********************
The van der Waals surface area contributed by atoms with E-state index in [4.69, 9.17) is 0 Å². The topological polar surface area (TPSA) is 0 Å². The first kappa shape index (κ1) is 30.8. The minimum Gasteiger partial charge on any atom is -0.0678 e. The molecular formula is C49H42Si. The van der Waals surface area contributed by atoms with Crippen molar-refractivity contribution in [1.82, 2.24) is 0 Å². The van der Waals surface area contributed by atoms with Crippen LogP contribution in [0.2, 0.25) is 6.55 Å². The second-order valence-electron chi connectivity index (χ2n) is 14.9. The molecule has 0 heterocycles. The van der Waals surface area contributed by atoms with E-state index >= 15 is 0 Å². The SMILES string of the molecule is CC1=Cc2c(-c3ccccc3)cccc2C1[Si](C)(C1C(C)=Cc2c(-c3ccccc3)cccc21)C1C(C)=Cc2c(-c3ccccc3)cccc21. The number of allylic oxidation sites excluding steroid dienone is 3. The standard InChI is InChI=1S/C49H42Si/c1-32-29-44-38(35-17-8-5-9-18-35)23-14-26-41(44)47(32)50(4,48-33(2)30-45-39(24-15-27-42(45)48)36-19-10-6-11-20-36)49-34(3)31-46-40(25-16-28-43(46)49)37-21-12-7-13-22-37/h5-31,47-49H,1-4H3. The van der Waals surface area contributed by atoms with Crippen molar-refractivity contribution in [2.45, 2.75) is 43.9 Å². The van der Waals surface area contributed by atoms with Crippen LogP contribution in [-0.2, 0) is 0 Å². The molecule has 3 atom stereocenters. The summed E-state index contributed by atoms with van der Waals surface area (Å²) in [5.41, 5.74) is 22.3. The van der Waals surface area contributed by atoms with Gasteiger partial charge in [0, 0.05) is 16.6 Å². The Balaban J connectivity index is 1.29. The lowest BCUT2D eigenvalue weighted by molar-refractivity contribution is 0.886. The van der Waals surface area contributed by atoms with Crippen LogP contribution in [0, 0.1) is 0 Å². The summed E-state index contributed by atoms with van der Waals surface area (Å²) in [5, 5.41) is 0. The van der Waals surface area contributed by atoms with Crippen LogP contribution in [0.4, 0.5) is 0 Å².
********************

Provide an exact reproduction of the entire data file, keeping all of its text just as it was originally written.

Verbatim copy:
The van der Waals surface area contributed by atoms with E-state index in [4.69, 9.17) is 0 Å². The topological polar surface area (TPSA) is 0 Å². The first kappa shape index (κ1) is 30.8. The minimum Gasteiger partial charge on any atom is -0.0678 e. The molecular formula is C49H42Si. The van der Waals surface area contributed by atoms with Crippen molar-refractivity contribution in [1.82, 2.24) is 0 Å². The van der Waals surface area contributed by atoms with Crippen LogP contribution in [0.2, 0.25) is 6.55 Å². The second-order valence-electron chi connectivity index (χ2n) is 14.9. The molecule has 0 heterocycles. The van der Waals surface area contributed by atoms with E-state index >= 15 is 0 Å². The SMILES string of the molecule is CC1=Cc2c(-c3ccccc3)cccc2C1[Si](C)(C1C(C)=Cc2c(-c3ccccc3)cccc21)C1C(C)=Cc2c(-c3ccccc3)cccc21. The number of allylic oxidation sites excluding steroid dienone is 3. The standard InChI is InChI=1S/C49H42Si/c1-32-29-44-38(35-17-8-5-9-18-35)23-14-26-41(44)47(32)50(4,48-33(2)30-45-39(24-15-27-42(45)48)36-19-10-6-11-20-36)49-34(3)31-46-40(25-16-28-43(46)49)37-21-12-7-13-22-37/h5-31,47-49H,1-4H3. The van der Waals surface area contributed by atoms with Crippen molar-refractivity contribution in [2.45, 2.75) is 43.9 Å². The van der Waals surface area contributed by atoms with Crippen LogP contribution in [-0.2, 0) is 0 Å². The molecule has 3 atom stereocenters. The summed E-state index contributed by atoms with van der Waals surface area (Å²) in [5.41, 5.74) is 22.3. The van der Waals surface area contributed by atoms with Gasteiger partial charge in [0, 0.05) is 16.6 Å². The Balaban J connectivity index is 1.29. The lowest BCUT2D eigenvalue weighted by molar-refractivity contribution is 0.886. The van der Waals surface area contributed by atoms with Crippen LogP contribution in [0, 0.1) is 0 Å². The summed E-state index contributed by atoms with van der Waals surface area (Å²) in [5, 5.41) is 0. The van der Waals surface area contributed by atoms with Crippen LogP contribution in [0.4, 0.5) is 0 Å².